I have a piece of litigation that has gone on for more than four years. At its height, there were eight defendants. Two defendants did not defend and I obtained default judgments against them. One of the two then went bankrupt. The other did not go bankrupt but when we did a judgment debtor examination it became very clear that this fellow had absolutely no money, a lineup of creditors going around the block and the chances that my client would ever see a dime were absolute zero. Then, one by one over the next four years, another five defendants either went into receivership or into bankruptcy or, in one case, came so close that my client accepted an absolutely paltry amount to settle because it was better to get that amount than nothing.
Well, yesterday the last shoe finally dropped with the bankruptcy of the only remaining defendant.
In the meantime, over the past four years my client has been lead on a merry chase against these eight defendants. And what does my client have to show for his efforts – four years worth of legal bills. I suppose that it is some small consolation that the client will be able to write off the legal fees and the bad debts on his business’ tax returns, but it’s only a small consolation.
I am not going to say that this is a travesty and that the bankruptcy laws and the civil litigation procedures should be immediately revamped, etc., etc. That is not only a knee-jerk reaction but, more importantly, it’s an unfair assessment when you take into account all of the competing business and legal interests that intersect in situations like this. The silver lining, I suppose, in all of this is the fact that the first defendant went bankrupt early in the proceeding and this gave my client the opportunity to decide whether he wanted to take a gamble that the others wouldn’t go bankrupt as well. So, if the purpose of this post isn’t to rail against the system, then it’s purpose has to be to serve as a warning that litigation shouldn’t be taken too lightly because if the defendants go bankrupt, then a lot of good money can be thrown after bad. However, this doesn’t only apply to defendants because the plaintiffs can go bankrupt also. I have another matter where it looks like the plaintiff is going to go bankrupt any day now. If that happens, it is highly unlikely that the trustee-in-bankruptcy would want to continue with the lawsuit. The result is that my client will have to “eat” its costs of defending what was a bogus lawsuit for the last six months as the plaintiff will not be around to pay even a portion of my client’s costs.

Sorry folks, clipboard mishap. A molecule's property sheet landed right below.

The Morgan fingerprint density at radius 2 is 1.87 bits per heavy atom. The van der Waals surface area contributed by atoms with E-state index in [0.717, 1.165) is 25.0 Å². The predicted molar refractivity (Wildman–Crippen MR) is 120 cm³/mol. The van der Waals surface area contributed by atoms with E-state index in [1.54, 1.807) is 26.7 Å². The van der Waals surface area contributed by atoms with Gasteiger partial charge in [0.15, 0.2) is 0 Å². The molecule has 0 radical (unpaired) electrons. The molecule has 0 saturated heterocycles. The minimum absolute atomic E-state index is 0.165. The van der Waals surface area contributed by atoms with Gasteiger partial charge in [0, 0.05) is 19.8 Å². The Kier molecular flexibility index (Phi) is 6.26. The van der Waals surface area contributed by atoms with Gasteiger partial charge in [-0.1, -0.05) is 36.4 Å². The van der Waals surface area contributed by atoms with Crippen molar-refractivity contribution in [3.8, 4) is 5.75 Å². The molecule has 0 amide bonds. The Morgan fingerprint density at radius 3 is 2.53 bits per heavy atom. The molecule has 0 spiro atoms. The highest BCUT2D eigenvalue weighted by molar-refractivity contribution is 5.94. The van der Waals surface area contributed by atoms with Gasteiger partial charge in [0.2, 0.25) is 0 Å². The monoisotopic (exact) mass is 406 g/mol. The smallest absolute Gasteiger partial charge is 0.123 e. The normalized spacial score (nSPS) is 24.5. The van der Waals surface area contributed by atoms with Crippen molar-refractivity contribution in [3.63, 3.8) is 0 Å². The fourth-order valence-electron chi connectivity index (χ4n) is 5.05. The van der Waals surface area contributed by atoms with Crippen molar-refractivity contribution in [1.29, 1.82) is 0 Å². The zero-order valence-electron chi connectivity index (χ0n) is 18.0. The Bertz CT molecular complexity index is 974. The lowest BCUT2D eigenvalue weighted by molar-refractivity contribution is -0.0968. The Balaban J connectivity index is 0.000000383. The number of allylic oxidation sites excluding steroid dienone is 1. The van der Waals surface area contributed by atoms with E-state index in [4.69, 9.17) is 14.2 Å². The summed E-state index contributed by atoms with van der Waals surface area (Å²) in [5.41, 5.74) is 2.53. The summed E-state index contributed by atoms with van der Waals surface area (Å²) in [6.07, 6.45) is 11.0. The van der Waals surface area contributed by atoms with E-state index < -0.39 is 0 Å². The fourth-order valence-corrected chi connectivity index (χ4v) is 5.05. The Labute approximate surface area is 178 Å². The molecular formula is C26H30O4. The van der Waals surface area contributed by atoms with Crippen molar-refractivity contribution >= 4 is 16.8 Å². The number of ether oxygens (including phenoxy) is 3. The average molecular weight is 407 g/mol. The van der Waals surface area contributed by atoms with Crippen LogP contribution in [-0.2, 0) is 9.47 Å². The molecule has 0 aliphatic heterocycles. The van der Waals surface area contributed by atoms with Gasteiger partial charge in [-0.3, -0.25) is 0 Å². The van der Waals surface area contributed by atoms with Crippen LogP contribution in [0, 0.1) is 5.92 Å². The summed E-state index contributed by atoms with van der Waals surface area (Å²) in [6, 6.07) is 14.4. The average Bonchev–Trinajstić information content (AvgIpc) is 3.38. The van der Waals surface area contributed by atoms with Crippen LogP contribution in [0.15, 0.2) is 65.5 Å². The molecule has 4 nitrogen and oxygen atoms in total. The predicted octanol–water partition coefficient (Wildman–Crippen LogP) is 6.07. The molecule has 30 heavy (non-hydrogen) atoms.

Something to think about.